Draghi's remarks looked like a "strong hint" that the bank was considering reviving the bond purchases, said Jonathan Loynes of Capital Economics in London. But he doubted the bank would make any large scale purchases, "given the program's previous lack of activity."
"Indeed, the ECB may even be hoping — rather optimistically — that even the mere threat of action will be sufficient."
Any effort that appears to bail out governments, however, remains deeply controversial.
Many officials and economists, particularly in Germany, are wary of anything that resembles violating the European Union treaty's ban on financing governments. They are also concerned that rescue efforts from the central bank will simply take pressure off politicians in indebted countries from cutting spending and reforming labor markets.
The May 2010 effort to buy government bonds continued on-and-off until it was put on hold this March. It was criticized at launch by the then-head of Germany's Bundesbank, and member of the ECB governing board, Axel Weber. This criticism undermined any impression that everyone at ECB was fully behind the action. The bank also stressed that the purchases were limited, further curbing their impact on the bond market.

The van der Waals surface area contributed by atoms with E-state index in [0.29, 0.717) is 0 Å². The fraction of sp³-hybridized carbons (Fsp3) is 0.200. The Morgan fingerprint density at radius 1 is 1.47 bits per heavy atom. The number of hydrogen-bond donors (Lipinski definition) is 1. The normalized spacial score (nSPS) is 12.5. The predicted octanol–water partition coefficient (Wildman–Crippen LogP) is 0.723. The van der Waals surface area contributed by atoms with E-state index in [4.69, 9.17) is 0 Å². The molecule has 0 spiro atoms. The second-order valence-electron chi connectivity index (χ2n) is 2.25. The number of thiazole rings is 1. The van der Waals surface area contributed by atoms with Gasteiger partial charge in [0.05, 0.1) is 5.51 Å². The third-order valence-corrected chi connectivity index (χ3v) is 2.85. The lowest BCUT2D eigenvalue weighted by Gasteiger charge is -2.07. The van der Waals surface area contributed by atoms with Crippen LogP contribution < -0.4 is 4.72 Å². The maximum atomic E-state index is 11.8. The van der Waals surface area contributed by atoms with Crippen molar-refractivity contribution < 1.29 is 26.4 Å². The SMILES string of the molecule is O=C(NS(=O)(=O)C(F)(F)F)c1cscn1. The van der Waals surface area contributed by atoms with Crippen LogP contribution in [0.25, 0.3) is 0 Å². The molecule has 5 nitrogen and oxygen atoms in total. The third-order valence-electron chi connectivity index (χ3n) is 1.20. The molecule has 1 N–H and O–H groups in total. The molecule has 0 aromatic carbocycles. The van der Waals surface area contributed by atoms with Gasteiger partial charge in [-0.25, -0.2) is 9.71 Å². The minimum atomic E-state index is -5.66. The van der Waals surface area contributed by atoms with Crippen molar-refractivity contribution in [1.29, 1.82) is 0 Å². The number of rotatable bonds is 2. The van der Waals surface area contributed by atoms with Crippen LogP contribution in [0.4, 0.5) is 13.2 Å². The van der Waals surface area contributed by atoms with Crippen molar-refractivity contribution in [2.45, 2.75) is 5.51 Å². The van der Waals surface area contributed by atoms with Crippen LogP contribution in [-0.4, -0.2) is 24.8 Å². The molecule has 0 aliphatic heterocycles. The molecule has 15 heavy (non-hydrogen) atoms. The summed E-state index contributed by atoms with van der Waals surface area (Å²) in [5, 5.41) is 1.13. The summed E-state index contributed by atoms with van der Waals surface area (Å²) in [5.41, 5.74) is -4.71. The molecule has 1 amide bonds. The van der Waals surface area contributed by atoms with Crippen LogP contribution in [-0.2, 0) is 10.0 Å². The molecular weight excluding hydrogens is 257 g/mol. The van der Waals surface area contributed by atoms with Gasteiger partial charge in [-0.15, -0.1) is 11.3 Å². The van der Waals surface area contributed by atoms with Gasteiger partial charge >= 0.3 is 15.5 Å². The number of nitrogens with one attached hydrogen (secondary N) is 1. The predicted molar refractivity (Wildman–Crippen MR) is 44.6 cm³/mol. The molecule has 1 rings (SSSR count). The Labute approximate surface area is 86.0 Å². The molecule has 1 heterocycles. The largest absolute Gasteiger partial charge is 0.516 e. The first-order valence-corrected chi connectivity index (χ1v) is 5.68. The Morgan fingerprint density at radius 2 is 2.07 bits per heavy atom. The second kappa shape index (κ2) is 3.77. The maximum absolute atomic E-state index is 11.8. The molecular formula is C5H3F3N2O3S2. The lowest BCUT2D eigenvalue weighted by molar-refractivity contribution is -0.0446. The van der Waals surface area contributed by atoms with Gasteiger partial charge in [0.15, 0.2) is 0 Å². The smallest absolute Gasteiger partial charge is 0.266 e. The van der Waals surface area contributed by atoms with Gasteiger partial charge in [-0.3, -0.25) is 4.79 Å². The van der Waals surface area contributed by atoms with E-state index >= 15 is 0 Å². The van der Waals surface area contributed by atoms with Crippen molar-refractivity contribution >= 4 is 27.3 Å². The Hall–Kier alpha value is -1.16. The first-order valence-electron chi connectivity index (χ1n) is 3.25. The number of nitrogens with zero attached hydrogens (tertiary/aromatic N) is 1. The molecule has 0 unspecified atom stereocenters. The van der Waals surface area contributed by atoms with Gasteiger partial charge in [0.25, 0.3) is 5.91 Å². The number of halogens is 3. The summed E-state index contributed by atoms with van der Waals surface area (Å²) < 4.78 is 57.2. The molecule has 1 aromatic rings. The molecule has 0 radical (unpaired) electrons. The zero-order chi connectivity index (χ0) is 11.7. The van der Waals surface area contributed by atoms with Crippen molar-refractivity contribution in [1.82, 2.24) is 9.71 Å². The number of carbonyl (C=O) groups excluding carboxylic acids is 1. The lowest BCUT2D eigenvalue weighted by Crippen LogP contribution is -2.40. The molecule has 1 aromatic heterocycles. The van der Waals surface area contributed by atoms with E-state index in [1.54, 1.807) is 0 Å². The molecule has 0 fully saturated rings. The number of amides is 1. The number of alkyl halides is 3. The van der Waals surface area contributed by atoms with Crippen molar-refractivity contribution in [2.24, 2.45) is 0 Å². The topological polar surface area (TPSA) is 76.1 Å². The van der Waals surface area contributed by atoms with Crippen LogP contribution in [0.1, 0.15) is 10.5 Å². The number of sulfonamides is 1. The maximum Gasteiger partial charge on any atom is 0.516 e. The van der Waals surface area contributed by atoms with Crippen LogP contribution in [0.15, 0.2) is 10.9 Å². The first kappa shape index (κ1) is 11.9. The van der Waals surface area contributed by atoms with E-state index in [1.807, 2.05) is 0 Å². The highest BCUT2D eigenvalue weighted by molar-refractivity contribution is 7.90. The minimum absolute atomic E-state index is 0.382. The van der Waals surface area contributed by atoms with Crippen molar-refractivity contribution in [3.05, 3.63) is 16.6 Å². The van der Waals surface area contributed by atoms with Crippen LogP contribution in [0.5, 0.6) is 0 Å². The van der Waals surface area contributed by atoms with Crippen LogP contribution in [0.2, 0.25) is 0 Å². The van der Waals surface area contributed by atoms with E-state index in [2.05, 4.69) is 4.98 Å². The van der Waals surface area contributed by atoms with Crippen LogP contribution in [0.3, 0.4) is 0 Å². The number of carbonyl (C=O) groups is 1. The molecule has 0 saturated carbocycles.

Another thorny problem is the terms the ECB insists on when it buys bonds. Earlier this year, when Greece was negotiating a bond repurchase program to avoid a chaotic default on its debt, the ECB said it should be paid back in full for its Greek bond holdings. That meant even bigger writedowns for private sector creditors, who had to bear all the losses. Investors will not want a repeat of that when it comes to Spain.
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